Swiss government announced that in spite of the abrogation of the gold clause in the United States, it would pay its sovereign dollar-denominated debt in gold or gold-equivalent. 

 

  • Some conjecture of future replay of history.
    One possibility, of course, is that at some point in the not too distant future the U.S. government will be forced to restructure its debt, and renege on its promises. How the courts will react to this eventuality, is unclear. There is one thing, however, that we do know: in the American judicial system precedent is very important, and the gold cases analyzed in this book provide an important precedent, one that suggests that in case of necessity it may be acceptable for the government to restructure debts and change the nature of contracts retroactively.

 

  • Relevance to Greece
    Consider the case of Greece, a nation that since 2012 has been tempted to leave the Euro Zone and reintroduce its own currency, the drachma, at a depreciated level. Those that favor this policy argue that with a currency of its own and exchange rate flexibility Greece would gain competitive- ness, increase exports, and move rapidly towards recovery. This view, however, ignores the effect of such a policy on contracts. Every contract in Greece is written in euros: labor contracts, suppliers’ con- tracts, debt contracts (private and public), service contracts, investment contracts, and so on. …In principle, the legislation that would reintroduce the drachma could also state that con- tracts originally written in euros would be converted into new drachmas, at a depreciated exchange rate relative to the level at which Athens joined the Euro Zone. Creditors, however, will cry foul, and will turn to the courts in an effort to receive payments according to the original contracts, in hard and convertible euros.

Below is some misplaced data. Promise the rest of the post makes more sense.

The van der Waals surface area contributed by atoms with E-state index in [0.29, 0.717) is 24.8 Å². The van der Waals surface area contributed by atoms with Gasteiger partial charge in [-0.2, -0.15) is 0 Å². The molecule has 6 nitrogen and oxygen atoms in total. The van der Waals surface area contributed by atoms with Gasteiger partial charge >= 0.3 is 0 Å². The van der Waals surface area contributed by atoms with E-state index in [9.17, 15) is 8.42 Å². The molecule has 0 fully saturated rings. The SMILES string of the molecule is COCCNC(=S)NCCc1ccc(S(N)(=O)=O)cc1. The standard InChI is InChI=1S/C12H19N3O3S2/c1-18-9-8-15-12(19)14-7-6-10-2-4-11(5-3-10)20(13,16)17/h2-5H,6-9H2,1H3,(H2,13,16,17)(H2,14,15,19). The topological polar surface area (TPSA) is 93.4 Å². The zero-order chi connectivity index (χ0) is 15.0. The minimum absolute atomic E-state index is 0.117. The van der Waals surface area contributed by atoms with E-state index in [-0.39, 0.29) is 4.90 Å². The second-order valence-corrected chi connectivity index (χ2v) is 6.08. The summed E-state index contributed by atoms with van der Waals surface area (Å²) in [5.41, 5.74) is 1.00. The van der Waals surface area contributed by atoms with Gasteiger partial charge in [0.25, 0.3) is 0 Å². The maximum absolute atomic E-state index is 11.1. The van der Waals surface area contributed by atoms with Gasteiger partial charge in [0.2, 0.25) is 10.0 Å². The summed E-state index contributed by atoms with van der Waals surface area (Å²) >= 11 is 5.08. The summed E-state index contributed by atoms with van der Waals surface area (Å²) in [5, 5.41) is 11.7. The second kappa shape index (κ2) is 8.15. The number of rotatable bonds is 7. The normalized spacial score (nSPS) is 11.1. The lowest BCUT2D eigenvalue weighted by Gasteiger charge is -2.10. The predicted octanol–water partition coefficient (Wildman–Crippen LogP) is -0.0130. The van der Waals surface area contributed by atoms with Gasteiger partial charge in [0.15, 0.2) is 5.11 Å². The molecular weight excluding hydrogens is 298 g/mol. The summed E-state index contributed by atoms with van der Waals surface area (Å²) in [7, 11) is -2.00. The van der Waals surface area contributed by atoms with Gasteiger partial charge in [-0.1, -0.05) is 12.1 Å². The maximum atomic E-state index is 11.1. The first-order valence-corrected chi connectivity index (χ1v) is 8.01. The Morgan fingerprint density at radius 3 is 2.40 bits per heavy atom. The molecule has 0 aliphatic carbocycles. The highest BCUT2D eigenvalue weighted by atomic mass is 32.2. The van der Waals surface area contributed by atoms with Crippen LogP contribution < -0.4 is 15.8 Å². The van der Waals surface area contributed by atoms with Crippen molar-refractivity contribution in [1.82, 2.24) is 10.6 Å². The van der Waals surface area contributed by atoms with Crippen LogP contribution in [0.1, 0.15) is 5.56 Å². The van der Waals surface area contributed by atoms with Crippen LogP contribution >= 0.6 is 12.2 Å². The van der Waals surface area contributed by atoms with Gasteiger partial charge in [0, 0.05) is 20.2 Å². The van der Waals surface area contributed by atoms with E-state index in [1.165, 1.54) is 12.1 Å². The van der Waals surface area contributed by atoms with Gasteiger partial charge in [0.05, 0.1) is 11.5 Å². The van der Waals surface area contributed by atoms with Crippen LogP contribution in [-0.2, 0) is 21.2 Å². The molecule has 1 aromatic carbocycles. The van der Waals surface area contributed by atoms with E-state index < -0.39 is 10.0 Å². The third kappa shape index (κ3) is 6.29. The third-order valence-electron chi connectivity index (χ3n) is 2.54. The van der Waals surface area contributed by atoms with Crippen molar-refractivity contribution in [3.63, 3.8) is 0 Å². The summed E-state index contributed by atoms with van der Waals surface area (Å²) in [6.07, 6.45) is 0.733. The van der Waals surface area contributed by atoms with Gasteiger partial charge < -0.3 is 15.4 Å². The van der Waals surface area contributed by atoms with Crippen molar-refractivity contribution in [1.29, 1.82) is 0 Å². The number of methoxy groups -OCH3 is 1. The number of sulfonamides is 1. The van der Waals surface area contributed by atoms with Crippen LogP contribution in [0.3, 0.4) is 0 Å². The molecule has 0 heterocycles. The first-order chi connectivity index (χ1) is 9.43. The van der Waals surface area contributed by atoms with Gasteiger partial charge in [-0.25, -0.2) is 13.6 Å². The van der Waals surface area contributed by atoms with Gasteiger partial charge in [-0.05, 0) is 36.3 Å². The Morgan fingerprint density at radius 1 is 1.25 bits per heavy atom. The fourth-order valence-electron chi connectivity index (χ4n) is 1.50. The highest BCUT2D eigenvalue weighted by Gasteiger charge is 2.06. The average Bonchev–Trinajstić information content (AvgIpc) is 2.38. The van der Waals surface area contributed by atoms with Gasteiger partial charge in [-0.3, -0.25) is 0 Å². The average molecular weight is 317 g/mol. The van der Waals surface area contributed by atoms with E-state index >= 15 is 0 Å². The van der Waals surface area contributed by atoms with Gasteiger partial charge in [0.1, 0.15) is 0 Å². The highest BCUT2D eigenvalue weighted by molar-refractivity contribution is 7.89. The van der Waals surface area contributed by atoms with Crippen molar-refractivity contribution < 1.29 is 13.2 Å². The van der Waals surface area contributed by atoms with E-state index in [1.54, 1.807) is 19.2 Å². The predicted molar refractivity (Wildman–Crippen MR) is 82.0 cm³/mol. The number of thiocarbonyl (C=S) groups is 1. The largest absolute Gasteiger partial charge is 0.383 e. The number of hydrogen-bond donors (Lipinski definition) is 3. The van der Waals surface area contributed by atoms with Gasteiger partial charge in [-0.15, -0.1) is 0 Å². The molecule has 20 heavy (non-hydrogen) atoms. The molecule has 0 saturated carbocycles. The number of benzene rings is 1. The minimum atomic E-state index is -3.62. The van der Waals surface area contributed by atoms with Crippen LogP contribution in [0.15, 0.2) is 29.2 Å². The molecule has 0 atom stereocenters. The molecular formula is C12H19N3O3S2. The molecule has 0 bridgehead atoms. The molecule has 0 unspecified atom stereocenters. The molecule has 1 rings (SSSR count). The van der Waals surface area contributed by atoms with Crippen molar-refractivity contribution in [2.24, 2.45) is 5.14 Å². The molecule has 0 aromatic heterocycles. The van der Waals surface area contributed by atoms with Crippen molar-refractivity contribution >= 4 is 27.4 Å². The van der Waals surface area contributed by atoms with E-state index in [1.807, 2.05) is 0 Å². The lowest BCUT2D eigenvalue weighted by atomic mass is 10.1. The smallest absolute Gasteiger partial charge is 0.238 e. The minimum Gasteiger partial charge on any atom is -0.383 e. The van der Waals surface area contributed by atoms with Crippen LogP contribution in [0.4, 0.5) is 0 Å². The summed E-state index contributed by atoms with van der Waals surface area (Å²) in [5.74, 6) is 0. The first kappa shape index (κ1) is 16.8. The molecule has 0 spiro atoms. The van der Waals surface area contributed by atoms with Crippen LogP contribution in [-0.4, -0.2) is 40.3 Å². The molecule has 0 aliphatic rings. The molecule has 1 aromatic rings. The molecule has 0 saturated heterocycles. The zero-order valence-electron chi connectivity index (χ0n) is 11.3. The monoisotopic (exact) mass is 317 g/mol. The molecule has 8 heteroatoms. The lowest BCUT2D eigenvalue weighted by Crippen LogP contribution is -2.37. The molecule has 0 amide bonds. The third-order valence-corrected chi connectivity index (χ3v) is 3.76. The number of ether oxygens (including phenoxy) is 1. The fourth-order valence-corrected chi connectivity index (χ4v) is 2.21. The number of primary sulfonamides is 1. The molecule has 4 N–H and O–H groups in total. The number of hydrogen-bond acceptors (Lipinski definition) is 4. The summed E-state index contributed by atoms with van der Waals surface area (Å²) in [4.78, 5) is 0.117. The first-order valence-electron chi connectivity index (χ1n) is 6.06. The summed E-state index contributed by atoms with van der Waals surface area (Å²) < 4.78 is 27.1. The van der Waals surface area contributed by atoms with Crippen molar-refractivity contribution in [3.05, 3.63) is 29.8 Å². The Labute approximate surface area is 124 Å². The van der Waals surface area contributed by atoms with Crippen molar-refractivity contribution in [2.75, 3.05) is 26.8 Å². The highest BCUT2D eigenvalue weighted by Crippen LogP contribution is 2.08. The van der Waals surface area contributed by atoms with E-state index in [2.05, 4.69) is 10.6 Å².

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Something common between economists and artists

Milan Kundera: there is the possibility of exporting poets by Czech to the rest of the world in exchange for engineers.

Should the poems written by a French in the United States be taxed by France or the U. S.?

I was told today that there are so many economists produced in Egypt. But they are no use to the economy. What really helps economic development are engineers and scientists.

Cuba now, China then